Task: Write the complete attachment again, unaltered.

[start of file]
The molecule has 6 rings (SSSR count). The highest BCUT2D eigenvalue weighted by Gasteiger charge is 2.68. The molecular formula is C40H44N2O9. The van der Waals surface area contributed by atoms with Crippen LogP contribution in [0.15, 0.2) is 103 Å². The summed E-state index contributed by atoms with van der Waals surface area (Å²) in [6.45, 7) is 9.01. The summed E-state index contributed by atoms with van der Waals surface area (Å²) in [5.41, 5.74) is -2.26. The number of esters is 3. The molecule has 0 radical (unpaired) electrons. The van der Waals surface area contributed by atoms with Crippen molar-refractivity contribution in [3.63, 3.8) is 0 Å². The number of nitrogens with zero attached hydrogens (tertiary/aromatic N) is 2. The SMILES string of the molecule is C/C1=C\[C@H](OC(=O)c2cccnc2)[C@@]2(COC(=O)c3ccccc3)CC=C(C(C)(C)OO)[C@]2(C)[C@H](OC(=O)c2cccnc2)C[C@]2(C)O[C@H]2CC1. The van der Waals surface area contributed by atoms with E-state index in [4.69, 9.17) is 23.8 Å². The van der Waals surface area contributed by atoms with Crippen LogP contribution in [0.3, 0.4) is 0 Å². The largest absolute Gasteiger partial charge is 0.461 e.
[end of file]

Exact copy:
The molecule has 6 rings (SSSR count). The highest BCUT2D eigenvalue weighted by Gasteiger charge is 2.68. The molecular formula is C40H44N2O9. The van der Waals surface area contributed by atoms with Crippen LogP contribution in [0.15, 0.2) is 103 Å². The summed E-state index contributed by atoms with van der Waals surface area (Å²) in [6.45, 7) is 9.01. The summed E-state index contributed by atoms with van der Waals surface area (Å²) in [5.41, 5.74) is -2.26. The number of esters is 3. The molecule has 0 radical (unpaired) electrons. The van der Waals surface area contributed by atoms with Crippen molar-refractivity contribution in [3.63, 3.8) is 0 Å². The number of nitrogens with zero attached hydrogens (tertiary/aromatic N) is 2. The SMILES string of the molecule is C/C1=C\[C@H](OC(=O)c2cccnc2)[C@@]2(COC(=O)c3ccccc3)CC=C(C(C)(C)OO)[C@]2(C)[C@H](OC(=O)c2cccnc2)C[C@]2(C)O[C@H]2CC1. The van der Waals surface area contributed by atoms with E-state index in [4.69, 9.17) is 23.8 Å². The van der Waals surface area contributed by atoms with Crippen LogP contribution in [0.3, 0.4) is 0 Å². The largest absolute Gasteiger partial charge is 0.461 e.